A scene on a ride at Knott's Berry Farm.
A scene at Knott’s Bear-y Tales: Return to the Fair.
(Allen J. Schaben / Los Angeles Times)

“Anything Rolly has ever worked on has no fear of color,” Merritt adds. “It’s like, ‘Hey man, I’m coloring, and it’s gonna be in your face.’”

And he was certainly unconventional as a boss. Ask Crump what it was like to be on his design team for Bear-y Tales, and he starts talking about booze, specifically giving it to his staff to unleash their creativity.

“I had this one kid who came from Disney, and he was a close friend of mine,” says Crump. “He loved beer. So what I did, I gave him his own office, and I would bring him as many six packs as he wanted. I turned him loose. The stuff he came up with was absolutely incredible. Oh, God, that was fun. We were doing this by the seat of our pants.”


A photograph of a ride at Knott's Berry Farm.
The “Chug-a-Chug” machine on the original Bear-y Tales ride at Knott’s Berry Farm, circa 1985.
(OC Archives)

100 years of Knott’s

Knott’s Bear-y Tales: Return to the Fair was far more planned.

Theme parks today understand that long-term success is a careful balance of newness and nostalgia, as locales such as Knott’s Berry Farm and Disneyland are less a collection of thrills than showcases for cross-generational environmental design. Their appeal is akin to that of a national park or Dodger Stadium, places that will adapt over time but fulfill a similar role as a cultural heritage site.

Knott’s, for its COVID-19 pandemic-delayed 100th anniversary, wanted to lean into its past, and it did so in part by replacing the little-loved Voyage to the Iron Reef with an interactive dark ride that serves as a Silly Symphony-inspired sequel to Crump’s original attraction. Armed with jelly projectiles in the ride vehicle, guests take virtual aim at animated foxes that are making off with pies.

Zaniness takes precedence over plot, and joy comes from seeing what kind of inspired interactions guests concoct as they traverse among screens filled with plump bears, bouncing frogs and fortune tellers. Fire away at googly eyed mushrooms, an owl apparently conjuring a spell or mystical tents and carts filled with ghosts.

The drawings are more rounded and friendly than Crump’s originals — a Crump mushroom would have a moustache and nearly broken glasses — but the festive absurdity, such as critters taking a bath in Weird Juice, remains. Between the animated scenes are practical sets, some original pieces pulled from storage and others faithful re-creations of Crump’s ride, which was revamped in the mid-’80s into Kingdom of the Dinosaurs.


“Over the years, there’s been a lore build-up amongst fans over Knott’s Bear-y Tales,” says Jon Storbeck, Knott’s vice president and general manager. “Interestingly, it has not been here for over a generation. There’s a whole new generation of guests who will see it for the first time. We hope they see it the same way, that the characters are endearing.”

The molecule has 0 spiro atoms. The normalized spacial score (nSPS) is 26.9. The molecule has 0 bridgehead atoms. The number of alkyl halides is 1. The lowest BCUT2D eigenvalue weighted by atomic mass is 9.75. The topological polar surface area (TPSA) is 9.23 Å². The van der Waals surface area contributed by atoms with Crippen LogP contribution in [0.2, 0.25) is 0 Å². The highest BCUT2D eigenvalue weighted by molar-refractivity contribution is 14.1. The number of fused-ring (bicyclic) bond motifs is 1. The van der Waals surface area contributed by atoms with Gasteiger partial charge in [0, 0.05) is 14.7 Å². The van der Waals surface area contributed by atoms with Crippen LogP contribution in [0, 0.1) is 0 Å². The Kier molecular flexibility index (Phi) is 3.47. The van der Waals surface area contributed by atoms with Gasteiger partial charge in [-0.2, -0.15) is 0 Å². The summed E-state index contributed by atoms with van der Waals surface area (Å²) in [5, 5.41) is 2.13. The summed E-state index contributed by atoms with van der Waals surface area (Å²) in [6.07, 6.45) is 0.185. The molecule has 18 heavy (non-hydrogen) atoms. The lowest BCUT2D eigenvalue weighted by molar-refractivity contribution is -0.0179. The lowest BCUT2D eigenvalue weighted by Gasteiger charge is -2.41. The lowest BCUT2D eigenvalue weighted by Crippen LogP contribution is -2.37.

Try as he might — and he’s tried countless times — Rolly Crump just can’t quit Disney.

Sept. 7, 2018

Although Crump didn’t consult on the ride’s revival, his son, Chris, a former Imagineer himself, did speak with Knott’s throughout the process. He also worked on the original. The younger Crump was just out of high school then, and it was his first major job. Ask Rolly what it was like to partner with his son, and he praises Chris’ set-building skills before adding, “He was brought up by me to begin with, so he better do it right.”

Chris speaks not necessarily of a casual environment but one in which designers had to essentially learn to speak his dad’s language.

“Back then, this was full-tilt Rolly, and he’s very specific of what he likes and what he wants. Let’s just say that,” says the younger Crump. “There was this kind of ‘You can do it’ attitude, which was all the early Imagineers. Nobody had done it before, so what’s the idea? What’s the thing? What’s it look like? You just go. He would do a sketch, and it was never to scale, and I’d go, ‘How big is that?’ and he’d go, ‘I don’t know, two feet?’ So I’d buy a 24-inch tube and it’d just design itself, really.”

Rolly Crump, left, with Walt Disney.
A photo from the personal collection of Rolly Crump of the designer and Walt Disney looking over a model of It’s a Small World, which Crump designed.
(Jay L. Clendenin / Los Angeles Times)


To understand, ultimately, what made Knott’s Bear-y Tales so distinct, so absurd and relatively reckless, one should probably understand the definition of “full-tilt Rolly.” Crump started at Imagineering — then known as WED Enterprises (for Walter Elias Disney) — in 1959 and gradually built up a reputation as a rebel. He would fall in and out of love with the company, ultimately returning to Disney after his work on Bear-y Tales.

He was known as a charmer who would drive his Porsche around Fantasyland when he served as Disneyland’s art director, his innate confidence buoyed by the fact that the father of modern animation and the creator of the American theme park took a shine to Crump’s designs. Today, Crump is best represented by the clock facade at It’s a Small World. Full of knobs, dials and off-center numbers, it’s as much a symbol of Disneyland as Sleeping Beauty Castle.

Merritt, who was a lead show designer on Tokyo Disneyland’s recently opened Enchanted Tale of Beauty and the Beast and who delved deep into theme park history in his various stints with the company, has plenty of stories that build on the myth of Crump. “He was a bad boy. Rolly was the guy in the model shop blasting rock ’n’ roll,” Merritt says, adding that former Imagineers recalled constantly yelling at Crump to turn the music down, to which he would only turn it up out of spite.

Characters on the original Bear-y Tales ride at Knott's Berry Farm.
(OC Archives)

“You had people coming in suits and skinny ties and pocket protectors and [designer] Harriet Burns wearing gloves,” says Merritt. “Here comes Rolly Crump with his jazz and rock ’n’ roll records.” Crump even installed a tent in the middle of the model shop, a place for secret meetings.

“You can imagine how it was,” says Merritt. “All these amazingly talented artists forced to work in this tiny space.”